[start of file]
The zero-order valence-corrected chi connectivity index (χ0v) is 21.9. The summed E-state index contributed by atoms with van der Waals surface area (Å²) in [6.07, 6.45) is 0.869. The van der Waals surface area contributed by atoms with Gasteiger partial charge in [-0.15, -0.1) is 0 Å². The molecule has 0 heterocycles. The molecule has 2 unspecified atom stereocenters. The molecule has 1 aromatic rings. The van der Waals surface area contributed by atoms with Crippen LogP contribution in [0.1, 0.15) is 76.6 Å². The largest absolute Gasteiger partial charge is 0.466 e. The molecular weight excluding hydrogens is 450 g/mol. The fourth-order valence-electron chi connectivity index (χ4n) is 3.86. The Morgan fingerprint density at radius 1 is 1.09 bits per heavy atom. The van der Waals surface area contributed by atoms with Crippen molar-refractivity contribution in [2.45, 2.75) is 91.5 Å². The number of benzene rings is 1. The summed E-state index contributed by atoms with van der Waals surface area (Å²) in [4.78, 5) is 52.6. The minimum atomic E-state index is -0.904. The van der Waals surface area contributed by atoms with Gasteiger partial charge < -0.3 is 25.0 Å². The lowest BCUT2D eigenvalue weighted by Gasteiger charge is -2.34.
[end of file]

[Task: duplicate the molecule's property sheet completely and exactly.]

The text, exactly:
The zero-order valence-corrected chi connectivity index (χ0v) is 21.9. The summed E-state index contributed by atoms with van der Waals surface area (Å²) in [6.07, 6.45) is 0.869. The van der Waals surface area contributed by atoms with Gasteiger partial charge in [-0.15, -0.1) is 0 Å². The molecule has 0 heterocycles. The molecule has 2 unspecified atom stereocenters. The molecule has 1 aromatic rings. The van der Waals surface area contributed by atoms with Crippen LogP contribution in [0.1, 0.15) is 76.6 Å². The largest absolute Gasteiger partial charge is 0.466 e. The molecular weight excluding hydrogens is 450 g/mol. The fourth-order valence-electron chi connectivity index (χ4n) is 3.86. The Morgan fingerprint density at radius 1 is 1.09 bits per heavy atom. The van der Waals surface area contributed by atoms with Crippen molar-refractivity contribution in [2.45, 2.75) is 91.5 Å². The number of benzene rings is 1. The summed E-state index contributed by atoms with van der Waals surface area (Å²) in [4.78, 5) is 52.6. The minimum atomic E-state index is -0.904. The van der Waals surface area contributed by atoms with Gasteiger partial charge < -0.3 is 25.0 Å². The lowest BCUT2D eigenvalue weighted by Gasteiger charge is -2.34.